Ireland Economic Outlook
GDP rebounded less than initially thought in Q2, according to a revised reading by the statistics office, which also showed that the rebound in Q2 was driven by domestic demand, with private consumption, government spending and fixed investment all strengthening. In Q3, our panelists expect GDP to expand more speedily in quarterly terms. Data suggests that financial pressures on Irish households are gradually softening: Compared to Q2, in July–August, both inflation and the unemployment rate eased. That said, actual data on private spending has been negative: Compared to Q2, retail sales declined in July and services activity rose less in July–August. In other news, in September, the government unveiled plans to simplify how it taxes foreign-sourced dividends from 2025 onward. The move should help safeguard investment in Ireland ahead.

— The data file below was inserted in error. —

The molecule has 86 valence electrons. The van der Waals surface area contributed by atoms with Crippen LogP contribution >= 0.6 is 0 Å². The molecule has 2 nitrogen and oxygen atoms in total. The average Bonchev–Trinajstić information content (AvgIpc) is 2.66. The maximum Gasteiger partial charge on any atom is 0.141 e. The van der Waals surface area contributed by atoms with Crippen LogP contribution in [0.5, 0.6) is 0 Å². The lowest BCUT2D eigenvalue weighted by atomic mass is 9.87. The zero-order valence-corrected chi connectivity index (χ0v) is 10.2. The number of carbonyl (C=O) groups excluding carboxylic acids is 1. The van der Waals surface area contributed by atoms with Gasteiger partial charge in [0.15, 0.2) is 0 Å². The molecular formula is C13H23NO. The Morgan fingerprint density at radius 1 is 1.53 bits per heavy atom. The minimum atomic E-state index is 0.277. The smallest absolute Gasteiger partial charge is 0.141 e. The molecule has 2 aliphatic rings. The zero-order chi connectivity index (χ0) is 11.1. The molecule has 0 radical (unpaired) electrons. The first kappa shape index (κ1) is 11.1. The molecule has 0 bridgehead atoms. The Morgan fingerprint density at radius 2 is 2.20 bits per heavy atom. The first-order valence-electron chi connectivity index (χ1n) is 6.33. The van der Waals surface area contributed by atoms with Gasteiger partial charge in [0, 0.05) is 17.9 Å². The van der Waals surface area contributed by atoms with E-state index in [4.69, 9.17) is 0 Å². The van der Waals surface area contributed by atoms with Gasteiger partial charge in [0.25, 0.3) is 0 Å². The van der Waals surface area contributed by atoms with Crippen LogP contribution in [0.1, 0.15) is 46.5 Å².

Harmonized inflation rose to 4.9% in August from 4.6% in July. The higher reading was driven by a sharper rise in housing and utilities prices. Inflation should trend downward ahead due to a higher base of comparison, softer domestic demand.